Look around at the complexity of our world. Amid a global exchange of ideas and trade, where our children will work, create, and travel without regard for borders or even--thanks to the Internet--distance, no one in the 21st Century can live in their own bubble. Communication, critical thinking, collaboration, and creativity are all essential to a rewarding 21st century life.
Here in Boston and in Israel, the same is true: many Jewish families and Jewish communities carefully choose ways to learn, celebrate, and grow--while honoring and learning from others making different interpretations and choices.
The inclination and ability to seek out multiple perspectives, make sense of difference, refine and challenge ideas, and grow stronger in both your own identity and in empathy for others has a name: pluralism. Making this approach a deliberate part of daily life and discussion is what we at JCDS call intentional pluralism, or a pluralism of engagement.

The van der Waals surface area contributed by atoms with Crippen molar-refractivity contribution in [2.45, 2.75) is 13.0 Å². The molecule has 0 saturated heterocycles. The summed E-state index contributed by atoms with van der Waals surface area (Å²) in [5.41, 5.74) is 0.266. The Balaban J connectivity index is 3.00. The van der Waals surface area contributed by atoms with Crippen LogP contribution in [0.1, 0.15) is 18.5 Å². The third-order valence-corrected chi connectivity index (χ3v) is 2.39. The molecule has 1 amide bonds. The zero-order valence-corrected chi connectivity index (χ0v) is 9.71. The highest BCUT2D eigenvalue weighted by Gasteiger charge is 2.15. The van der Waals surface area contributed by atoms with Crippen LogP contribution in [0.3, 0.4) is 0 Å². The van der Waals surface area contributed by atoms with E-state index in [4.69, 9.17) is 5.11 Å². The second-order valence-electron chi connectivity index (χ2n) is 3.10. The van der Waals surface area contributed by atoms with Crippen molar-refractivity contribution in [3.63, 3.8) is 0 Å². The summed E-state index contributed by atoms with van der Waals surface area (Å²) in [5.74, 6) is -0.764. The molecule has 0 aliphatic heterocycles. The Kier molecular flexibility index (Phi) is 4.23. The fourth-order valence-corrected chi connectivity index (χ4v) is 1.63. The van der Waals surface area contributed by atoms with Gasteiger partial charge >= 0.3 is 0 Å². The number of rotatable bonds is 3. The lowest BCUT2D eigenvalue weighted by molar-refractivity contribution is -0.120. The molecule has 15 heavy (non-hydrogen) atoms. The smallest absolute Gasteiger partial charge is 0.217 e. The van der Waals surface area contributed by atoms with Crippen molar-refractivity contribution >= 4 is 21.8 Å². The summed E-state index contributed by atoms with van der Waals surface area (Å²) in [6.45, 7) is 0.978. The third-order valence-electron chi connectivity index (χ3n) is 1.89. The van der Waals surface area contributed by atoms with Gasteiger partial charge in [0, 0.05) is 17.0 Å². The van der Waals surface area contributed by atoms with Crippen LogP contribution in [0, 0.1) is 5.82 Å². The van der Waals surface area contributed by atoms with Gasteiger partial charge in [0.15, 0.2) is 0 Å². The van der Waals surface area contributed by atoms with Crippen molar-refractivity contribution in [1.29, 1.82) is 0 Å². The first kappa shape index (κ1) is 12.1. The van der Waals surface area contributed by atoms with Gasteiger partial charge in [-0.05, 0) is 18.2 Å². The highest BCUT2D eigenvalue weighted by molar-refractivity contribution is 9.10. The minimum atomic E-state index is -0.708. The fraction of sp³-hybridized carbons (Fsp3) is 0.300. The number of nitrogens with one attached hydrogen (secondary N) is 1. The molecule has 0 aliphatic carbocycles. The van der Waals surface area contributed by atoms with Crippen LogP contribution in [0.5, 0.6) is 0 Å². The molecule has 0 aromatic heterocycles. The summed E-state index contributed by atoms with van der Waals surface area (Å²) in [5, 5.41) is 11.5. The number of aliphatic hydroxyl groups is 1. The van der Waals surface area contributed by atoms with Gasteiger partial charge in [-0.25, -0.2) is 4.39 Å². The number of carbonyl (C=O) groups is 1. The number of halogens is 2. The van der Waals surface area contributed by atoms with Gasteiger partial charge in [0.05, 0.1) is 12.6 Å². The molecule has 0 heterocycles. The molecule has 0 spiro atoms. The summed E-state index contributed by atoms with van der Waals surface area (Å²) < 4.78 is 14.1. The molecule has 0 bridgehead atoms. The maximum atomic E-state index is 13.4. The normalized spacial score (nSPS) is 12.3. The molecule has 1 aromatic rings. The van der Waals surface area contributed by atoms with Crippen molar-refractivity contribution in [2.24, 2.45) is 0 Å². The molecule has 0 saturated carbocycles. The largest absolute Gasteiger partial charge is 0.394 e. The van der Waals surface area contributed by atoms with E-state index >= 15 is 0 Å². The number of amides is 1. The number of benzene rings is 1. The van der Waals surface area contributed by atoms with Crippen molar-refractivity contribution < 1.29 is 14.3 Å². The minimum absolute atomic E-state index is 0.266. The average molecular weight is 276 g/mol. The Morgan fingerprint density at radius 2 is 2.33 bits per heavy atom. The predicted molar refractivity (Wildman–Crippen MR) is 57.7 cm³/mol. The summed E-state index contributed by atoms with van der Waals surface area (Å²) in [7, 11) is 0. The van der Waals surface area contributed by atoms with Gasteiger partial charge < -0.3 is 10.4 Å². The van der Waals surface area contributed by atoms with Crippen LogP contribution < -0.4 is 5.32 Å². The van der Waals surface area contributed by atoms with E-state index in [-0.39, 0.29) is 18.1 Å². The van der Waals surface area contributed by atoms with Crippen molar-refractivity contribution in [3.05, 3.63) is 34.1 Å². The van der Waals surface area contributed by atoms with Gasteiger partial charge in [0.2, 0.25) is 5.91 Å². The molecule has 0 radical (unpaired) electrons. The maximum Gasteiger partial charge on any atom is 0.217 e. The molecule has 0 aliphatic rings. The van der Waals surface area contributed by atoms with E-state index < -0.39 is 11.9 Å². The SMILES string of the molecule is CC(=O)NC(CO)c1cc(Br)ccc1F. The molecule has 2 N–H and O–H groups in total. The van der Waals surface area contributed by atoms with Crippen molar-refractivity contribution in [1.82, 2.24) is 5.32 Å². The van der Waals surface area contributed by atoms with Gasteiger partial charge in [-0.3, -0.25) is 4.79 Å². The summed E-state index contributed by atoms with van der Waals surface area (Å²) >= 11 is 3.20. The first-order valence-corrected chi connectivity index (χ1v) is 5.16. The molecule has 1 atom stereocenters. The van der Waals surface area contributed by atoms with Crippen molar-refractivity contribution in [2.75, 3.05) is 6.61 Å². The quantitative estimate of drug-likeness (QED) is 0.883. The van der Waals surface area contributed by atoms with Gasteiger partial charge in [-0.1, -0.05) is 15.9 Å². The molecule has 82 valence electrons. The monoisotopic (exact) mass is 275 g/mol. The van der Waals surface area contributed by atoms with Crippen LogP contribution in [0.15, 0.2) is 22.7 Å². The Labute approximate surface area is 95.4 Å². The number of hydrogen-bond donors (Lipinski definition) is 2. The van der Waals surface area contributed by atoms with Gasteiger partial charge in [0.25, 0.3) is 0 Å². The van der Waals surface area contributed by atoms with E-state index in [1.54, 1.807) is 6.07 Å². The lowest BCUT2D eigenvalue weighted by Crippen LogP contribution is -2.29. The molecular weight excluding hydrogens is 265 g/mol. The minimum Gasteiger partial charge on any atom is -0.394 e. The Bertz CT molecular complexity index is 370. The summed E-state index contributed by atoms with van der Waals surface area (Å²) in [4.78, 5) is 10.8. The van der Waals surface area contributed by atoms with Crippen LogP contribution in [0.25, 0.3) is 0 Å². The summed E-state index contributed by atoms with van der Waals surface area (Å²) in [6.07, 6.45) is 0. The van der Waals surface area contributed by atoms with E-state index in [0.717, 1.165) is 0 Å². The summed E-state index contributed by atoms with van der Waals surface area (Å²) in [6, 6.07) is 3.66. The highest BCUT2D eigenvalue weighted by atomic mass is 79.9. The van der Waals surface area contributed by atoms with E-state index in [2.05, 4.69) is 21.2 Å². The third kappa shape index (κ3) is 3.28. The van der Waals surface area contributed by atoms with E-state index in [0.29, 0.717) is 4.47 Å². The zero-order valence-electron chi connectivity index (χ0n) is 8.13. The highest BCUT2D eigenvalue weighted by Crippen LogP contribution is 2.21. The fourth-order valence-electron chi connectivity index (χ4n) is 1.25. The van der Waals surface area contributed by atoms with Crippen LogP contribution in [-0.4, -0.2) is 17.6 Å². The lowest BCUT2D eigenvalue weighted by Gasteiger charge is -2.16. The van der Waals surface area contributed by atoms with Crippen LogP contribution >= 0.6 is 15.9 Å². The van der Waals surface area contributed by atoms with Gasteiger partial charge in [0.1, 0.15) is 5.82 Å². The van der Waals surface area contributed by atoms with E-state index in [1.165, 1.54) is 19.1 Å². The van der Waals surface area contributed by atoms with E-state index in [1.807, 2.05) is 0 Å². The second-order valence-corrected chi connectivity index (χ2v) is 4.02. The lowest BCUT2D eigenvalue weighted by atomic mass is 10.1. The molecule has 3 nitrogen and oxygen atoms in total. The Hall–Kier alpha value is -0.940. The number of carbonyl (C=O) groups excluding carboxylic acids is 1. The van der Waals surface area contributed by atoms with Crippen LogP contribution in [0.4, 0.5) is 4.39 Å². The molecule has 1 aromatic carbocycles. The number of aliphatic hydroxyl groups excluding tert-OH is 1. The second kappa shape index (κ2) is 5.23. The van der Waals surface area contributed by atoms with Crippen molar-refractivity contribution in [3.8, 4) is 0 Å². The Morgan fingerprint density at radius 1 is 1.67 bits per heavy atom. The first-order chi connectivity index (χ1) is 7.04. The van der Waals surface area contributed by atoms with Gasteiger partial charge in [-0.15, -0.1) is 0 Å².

At JCDS, we believe that pluralism of engagement is the Jewish future, and society's future.
Pluralism of engagement extends beyond the diversity of Jewish expression and commitments we seek to build into our community at JCDS. We therefore embrace pluralism as an underpinning of teaching and learning throughout the curriculum, from the math classroom to the Tanakh classroom; from our playground to our Beit Knesset (synagogue). Our students learn to navigate the nuances and complexities of difference from a very young age and by the time students graduate, they approach the world with a more open and sophisticated mind and a welcoming and discerning heart.